The trigger for the scandal at documenta fifteen was a huge mural some 12 meters (40 feet) high. During the opening weekend, the installation, "People's Justice," towered over the the famous art event. It was hard to overlook it.
It depicted an international court featuring an Israeli soldier with a pig's face and a Star of David and a helmet inscribed with the word "Mossad," the name of Israel's intelligence agency.
It depicts another figure with the sidelocks associated with Orthodox Jews, fangs and bloodshot eyes, and wearing a black hat with the SS insignia.
Reaction was swift: Politicians, representatives of Jewish organizations, and even the Israeli Embassy in Berlin slammed the installation.
On Monday, documenta general director Sabine Schormann said she regretted the fact that the art installation had hurt feelings. In what she said was a joint decision with the creators of the mural, Indonesian artist collective Taring Padi, the work would be covered up and an explanatory note added.
"People's Justice" should now be a symbol of the dialogue that is impossible at the moment, the Taring Padi group said, expressing regret that their work "is perceived as offensive in this particular context in Germany."
Helpless justification despite warnings
But it's not just about Germany. The depictions on the mural serve up the most nasty antisemitic stereotypes, which have sparked widespread outrage far beyond Germany.
The documenta director's claim that artworks cannot be submitted in advance for examination is nothing but a helpless justification.
In the run-up to the event, all criticism over the selection of certain artistic groups for alleged antisemitic tendencies was rejected, including by documenta organizers. An opportunity for dialogue was missed when the planned discussion series, "We need to talk," which was meant to discuss the right to artistic freedom in the face of racism, antisemitism and Islamophobia, was called off in May.
There had already been warnings for months, mainly from the Central Council of Jews in Germany, which now sees itself vindicated.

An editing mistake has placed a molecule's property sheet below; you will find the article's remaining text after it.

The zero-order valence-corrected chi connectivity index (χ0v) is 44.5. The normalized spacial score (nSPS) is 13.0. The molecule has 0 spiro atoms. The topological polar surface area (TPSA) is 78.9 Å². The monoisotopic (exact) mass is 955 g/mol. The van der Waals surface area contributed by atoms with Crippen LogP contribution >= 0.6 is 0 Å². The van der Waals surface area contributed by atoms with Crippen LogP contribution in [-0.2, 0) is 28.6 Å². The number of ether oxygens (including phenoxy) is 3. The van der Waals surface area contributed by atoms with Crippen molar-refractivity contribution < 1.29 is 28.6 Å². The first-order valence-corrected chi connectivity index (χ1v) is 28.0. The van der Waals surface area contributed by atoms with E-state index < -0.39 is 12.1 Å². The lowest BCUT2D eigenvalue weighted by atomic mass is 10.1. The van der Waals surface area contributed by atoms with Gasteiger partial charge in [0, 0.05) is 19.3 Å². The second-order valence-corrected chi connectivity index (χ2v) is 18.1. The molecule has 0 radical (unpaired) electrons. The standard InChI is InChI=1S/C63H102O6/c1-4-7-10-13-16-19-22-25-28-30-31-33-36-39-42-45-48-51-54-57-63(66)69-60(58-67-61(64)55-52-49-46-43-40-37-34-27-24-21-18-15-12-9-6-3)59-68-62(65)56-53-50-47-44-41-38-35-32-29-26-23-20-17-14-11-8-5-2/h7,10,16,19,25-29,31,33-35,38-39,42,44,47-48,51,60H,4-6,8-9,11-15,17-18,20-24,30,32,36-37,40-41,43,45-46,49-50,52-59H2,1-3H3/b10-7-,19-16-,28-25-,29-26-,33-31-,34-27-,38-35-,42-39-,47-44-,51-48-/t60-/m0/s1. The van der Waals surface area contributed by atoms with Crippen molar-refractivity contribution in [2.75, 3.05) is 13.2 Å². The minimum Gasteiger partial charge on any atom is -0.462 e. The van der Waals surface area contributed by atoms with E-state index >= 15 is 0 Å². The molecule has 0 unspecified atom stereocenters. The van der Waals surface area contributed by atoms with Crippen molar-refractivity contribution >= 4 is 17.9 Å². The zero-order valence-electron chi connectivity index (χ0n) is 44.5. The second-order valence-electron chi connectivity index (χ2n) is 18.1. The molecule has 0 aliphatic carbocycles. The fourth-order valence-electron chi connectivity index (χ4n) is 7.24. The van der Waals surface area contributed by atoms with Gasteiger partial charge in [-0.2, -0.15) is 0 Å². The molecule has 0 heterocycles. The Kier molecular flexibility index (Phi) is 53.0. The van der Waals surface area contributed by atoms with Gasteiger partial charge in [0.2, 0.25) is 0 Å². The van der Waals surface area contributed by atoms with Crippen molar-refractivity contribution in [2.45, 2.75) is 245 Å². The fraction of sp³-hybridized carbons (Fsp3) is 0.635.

Even before the scandal broke, there had been fierce criticism of the works of a Palestinian artists' group, which equated the actions of the Israeli army in the Gaza Strip with those of the Wehrmacht in Guernica, Spain.
Scandal has damaged participating artists
Is documenta as a whole antisemitic? No. But the scandal has caused immense damage, especially to the 1,700 or so artists from around the world who wanted to take advantage of the opportunity to offer people in Kassel a new, non-Western perspective on art. They wanted to steer discussions at this year's documenta toward justice, equality, democracy and capitalism — topics that have now been overshadowed by the scandal.
So where do things go from here? In a statement on Tuesday, German Minister of State for Culture and Media Claudia Roth, whose ministry is one of the main sponsors of documenta, announced that it would not be enough to merely cover up the incriminated work of art.
Shortly after that, documenta announced that the offending artwork would be removed completely. This, Roth said, could only be a first step. She did not say what the next might be, or whether heads would have to roll.
Not a typical German debate
It's clear that the concept of this year's documenta got out of hand for organizers. And even politicians, like Claudia Roth and the state of Hesse's Minister of Culture Angela Dorn, thought for too long that they could stay out of the debate.
That's because almost every edition of the documenta in the past has triggered heated controversies. But warnings of anti-Semitic tendencies should have set alarm bells ringing. Instead, the objections were dismissed as a typical German debate. That was a mistake.
Especially since that also dashed the hopes of artists from the Global South of entering into a dialogue with the North. After all, documenta is considered one of the most important exhibitions of contemporary art in the world. What a shame.
This opinion piece was originally written in German